But a Canadian telecom analyst dismissed the call to action as “motherhood statements.”
“There’s enough buzz words in there,” said Goldberg, “that I think all the competing interests may find that they’re able to find inspiration in this document for support of their own positions as opposed to these really providing a lot of guidance.”
Based in Thornhill, Ont., Goldberg criticized a recommendation that affects the liability of Internet Service Providers for content on their networks as particularly misleading.
“When they have a headline that says `limit Internet intermediary liability’ on the surface you say `oh, my word! The OECD is weighing into this and choosing a side.’ But when you get into the text you can see that it talks the various arguments.”
The debate about how much legal responsibility ISPs bear for the data they carry isn’t any closer to being settled, he adds.
The 34-member global body was attempting to form a shared “Internet policy” that would protect online freedom, at least amongst themselves. Most elements of the policy were easy enough to agree on: for example, that innovation and creativity are good for business.
But they also tackled the touchy subject of government intrusion into the Internet. A pressing concern has been the extent to which government should intervene—and potentially restrict—access and use of the Internet.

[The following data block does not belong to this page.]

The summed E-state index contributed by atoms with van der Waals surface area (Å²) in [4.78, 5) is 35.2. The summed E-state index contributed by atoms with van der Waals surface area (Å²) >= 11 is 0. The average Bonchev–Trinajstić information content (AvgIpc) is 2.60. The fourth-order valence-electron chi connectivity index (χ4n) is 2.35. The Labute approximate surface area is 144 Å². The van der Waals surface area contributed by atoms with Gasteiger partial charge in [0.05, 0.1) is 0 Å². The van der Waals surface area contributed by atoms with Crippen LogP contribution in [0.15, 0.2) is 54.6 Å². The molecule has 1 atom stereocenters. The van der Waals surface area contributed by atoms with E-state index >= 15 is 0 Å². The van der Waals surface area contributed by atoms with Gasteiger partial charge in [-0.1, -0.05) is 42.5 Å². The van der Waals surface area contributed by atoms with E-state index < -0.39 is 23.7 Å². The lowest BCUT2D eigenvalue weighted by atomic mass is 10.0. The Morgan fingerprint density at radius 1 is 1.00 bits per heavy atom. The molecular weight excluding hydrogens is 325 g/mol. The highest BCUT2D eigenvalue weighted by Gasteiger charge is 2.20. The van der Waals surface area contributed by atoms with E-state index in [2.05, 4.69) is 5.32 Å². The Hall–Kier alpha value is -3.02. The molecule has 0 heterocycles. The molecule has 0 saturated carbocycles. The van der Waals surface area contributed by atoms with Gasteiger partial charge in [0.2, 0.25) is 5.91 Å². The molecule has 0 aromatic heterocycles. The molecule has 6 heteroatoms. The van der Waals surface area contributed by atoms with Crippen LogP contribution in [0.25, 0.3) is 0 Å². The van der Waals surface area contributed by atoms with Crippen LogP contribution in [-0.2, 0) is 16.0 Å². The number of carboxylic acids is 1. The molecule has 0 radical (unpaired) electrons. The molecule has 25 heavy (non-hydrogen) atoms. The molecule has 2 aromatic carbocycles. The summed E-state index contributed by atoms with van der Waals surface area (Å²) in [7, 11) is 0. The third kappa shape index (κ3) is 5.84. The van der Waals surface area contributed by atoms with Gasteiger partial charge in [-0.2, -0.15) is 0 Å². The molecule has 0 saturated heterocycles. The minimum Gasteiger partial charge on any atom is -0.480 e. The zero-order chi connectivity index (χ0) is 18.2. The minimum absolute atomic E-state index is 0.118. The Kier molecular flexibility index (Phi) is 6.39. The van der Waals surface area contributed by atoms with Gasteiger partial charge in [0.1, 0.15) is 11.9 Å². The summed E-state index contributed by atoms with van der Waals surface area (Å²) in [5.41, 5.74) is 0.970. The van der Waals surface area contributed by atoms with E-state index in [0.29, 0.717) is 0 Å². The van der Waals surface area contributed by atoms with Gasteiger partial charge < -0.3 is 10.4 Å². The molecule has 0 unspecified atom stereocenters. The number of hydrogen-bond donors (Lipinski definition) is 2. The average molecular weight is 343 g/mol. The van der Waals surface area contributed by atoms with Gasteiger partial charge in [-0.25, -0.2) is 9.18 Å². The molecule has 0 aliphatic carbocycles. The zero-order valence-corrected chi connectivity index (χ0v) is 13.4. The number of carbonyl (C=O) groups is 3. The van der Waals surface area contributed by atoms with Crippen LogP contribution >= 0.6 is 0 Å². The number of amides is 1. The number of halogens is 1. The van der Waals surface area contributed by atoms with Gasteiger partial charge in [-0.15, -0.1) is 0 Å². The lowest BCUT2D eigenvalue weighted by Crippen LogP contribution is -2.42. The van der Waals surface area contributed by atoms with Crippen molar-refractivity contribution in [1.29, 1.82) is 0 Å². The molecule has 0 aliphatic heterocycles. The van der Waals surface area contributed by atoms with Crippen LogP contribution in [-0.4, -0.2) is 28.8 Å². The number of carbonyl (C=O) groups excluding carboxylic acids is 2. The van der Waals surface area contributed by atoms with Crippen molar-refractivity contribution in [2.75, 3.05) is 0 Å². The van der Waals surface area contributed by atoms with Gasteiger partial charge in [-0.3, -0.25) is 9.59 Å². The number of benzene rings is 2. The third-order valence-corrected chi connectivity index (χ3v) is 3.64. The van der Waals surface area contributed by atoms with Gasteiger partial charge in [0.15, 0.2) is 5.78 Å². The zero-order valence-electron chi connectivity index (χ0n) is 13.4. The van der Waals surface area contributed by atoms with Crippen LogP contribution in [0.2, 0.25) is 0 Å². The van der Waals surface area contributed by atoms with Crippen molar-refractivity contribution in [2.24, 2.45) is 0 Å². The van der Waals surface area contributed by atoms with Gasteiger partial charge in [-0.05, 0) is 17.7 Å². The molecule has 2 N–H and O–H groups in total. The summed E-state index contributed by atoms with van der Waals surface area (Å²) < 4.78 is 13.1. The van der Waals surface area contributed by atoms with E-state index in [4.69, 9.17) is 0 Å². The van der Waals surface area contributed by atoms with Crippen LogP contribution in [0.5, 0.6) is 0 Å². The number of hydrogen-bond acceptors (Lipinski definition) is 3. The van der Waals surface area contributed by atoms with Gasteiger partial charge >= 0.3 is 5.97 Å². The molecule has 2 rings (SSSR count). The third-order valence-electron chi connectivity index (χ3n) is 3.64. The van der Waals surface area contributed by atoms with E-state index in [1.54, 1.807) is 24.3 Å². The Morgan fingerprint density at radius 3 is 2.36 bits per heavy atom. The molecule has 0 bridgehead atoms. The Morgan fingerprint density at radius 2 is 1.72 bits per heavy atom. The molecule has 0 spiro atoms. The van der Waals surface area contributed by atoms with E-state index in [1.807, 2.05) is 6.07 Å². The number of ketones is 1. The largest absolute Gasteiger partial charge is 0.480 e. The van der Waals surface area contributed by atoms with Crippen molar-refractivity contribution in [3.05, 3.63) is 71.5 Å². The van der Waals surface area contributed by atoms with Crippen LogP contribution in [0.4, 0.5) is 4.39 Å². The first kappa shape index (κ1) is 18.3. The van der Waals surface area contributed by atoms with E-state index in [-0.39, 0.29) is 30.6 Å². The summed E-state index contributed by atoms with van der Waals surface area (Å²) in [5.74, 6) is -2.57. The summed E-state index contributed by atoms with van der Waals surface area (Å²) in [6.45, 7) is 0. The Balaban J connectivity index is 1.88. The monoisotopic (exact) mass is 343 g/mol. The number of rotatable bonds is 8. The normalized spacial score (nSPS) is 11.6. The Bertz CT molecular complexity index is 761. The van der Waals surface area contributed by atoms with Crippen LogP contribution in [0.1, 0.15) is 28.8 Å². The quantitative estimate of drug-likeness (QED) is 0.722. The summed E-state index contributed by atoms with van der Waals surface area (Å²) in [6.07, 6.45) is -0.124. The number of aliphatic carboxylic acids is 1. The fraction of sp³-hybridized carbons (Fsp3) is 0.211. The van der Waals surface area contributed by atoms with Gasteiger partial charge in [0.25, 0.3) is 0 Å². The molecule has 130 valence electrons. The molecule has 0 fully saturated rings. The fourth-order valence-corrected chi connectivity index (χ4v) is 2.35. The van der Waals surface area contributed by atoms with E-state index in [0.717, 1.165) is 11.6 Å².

OECD broached the issue somewhat delicately in its press release that accompanied the report, saying that “there have been instances where relatively heavy-handed government initiatives have been viewed as leading to potential harm.”
The definition of what constitutes improper behavior by law enforcement is a difficult topic for many countries, Goldberg said.
“Who can authorize certain things? Well, we say `the courts.’ Other countries may say, `well, the national security apparatus, which is the kind of code language people use for internal spy services. But if we authorize police to do, in effect, a digital wiretap … what’s the difference between our government authorities using our mechanisms of government and another country’s?”
Goldberg added that he would have liked to have sat in on the actual meeting, especially to hear what positions Canada articulated.
OECD members are Australia, Austria, Belgium, Canada, Chile, the Czech Republic, Denmark, Estonia, Finland, France, Germany, Greece, Hungary, Iceland, Ireland, Israel, Italy, Japan, Korea, Luxembourg, Mexico, the Netherlands, New Zealand, Norway, Poland, Portugal, the Slovak Republic, Slovenia, Spain, Sweden, Switzerland, Turkey, the United Kingdom and the United States.